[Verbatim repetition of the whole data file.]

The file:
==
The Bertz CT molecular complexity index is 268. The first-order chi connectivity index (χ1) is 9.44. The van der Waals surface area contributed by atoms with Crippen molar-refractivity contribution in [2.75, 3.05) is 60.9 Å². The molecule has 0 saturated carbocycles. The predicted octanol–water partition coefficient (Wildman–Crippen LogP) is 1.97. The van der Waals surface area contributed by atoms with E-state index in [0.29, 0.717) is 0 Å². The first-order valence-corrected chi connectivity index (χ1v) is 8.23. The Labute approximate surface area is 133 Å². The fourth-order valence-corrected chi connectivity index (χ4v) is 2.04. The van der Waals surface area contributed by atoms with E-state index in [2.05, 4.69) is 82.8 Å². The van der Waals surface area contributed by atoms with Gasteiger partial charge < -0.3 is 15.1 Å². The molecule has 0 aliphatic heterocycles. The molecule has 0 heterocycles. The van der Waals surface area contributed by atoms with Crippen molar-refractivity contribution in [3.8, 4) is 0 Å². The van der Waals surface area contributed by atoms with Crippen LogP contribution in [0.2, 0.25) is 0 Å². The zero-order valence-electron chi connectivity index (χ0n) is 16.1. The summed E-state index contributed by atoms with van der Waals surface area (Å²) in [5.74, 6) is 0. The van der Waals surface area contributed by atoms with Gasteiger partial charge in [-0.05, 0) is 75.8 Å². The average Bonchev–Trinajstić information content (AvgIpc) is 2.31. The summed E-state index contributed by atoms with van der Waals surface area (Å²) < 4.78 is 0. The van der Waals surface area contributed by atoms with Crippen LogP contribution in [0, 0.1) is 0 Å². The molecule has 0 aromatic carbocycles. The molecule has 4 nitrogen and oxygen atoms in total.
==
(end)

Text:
The Bertz CT molecular complexity index is 268. The first-order chi connectivity index (χ1) is 9.44. The van der Waals surface area contributed by atoms with Crippen molar-refractivity contribution in [2.75, 3.05) is 60.9 Å². The molecule has 0 saturated carbocycles. The predicted octanol–water partition coefficient (Wildman–Crippen LogP) is 1.97. The van der Waals surface area contributed by atoms with E-state index in [0.29, 0.717) is 0 Å². The first-order valence-corrected chi connectivity index (χ1v) is 8.23. The Labute approximate surface area is 133 Å². The fourth-order valence-corrected chi connectivity index (χ4v) is 2.04. The van der Waals surface area contributed by atoms with E-state index in [2.05, 4.69) is 82.8 Å². The van der Waals surface area contributed by atoms with Gasteiger partial charge < -0.3 is 15.1 Å². The molecule has 0 aliphatic heterocycles. The molecule has 0 heterocycles. The van der Waals surface area contributed by atoms with Crippen molar-refractivity contribution in [3.8, 4) is 0 Å². The van der Waals surface area contributed by atoms with Crippen LogP contribution in [0.2, 0.25) is 0 Å². The zero-order valence-electron chi connectivity index (χ0n) is 16.1. The summed E-state index contributed by atoms with van der Waals surface area (Å²) in [5.74, 6) is 0. The van der Waals surface area contributed by atoms with Gasteiger partial charge in [-0.05, 0) is 75.8 Å². The average Bonchev–Trinajstić information content (AvgIpc) is 2.31. The summed E-state index contributed by atoms with van der Waals surface area (Å²) < 4.78 is 0. The van der Waals surface area contributed by atoms with Crippen LogP contribution in [0, 0.1) is 0 Å². The molecule has 0 aromatic carbocycles. The molecule has 4 nitrogen and oxygen atoms in total.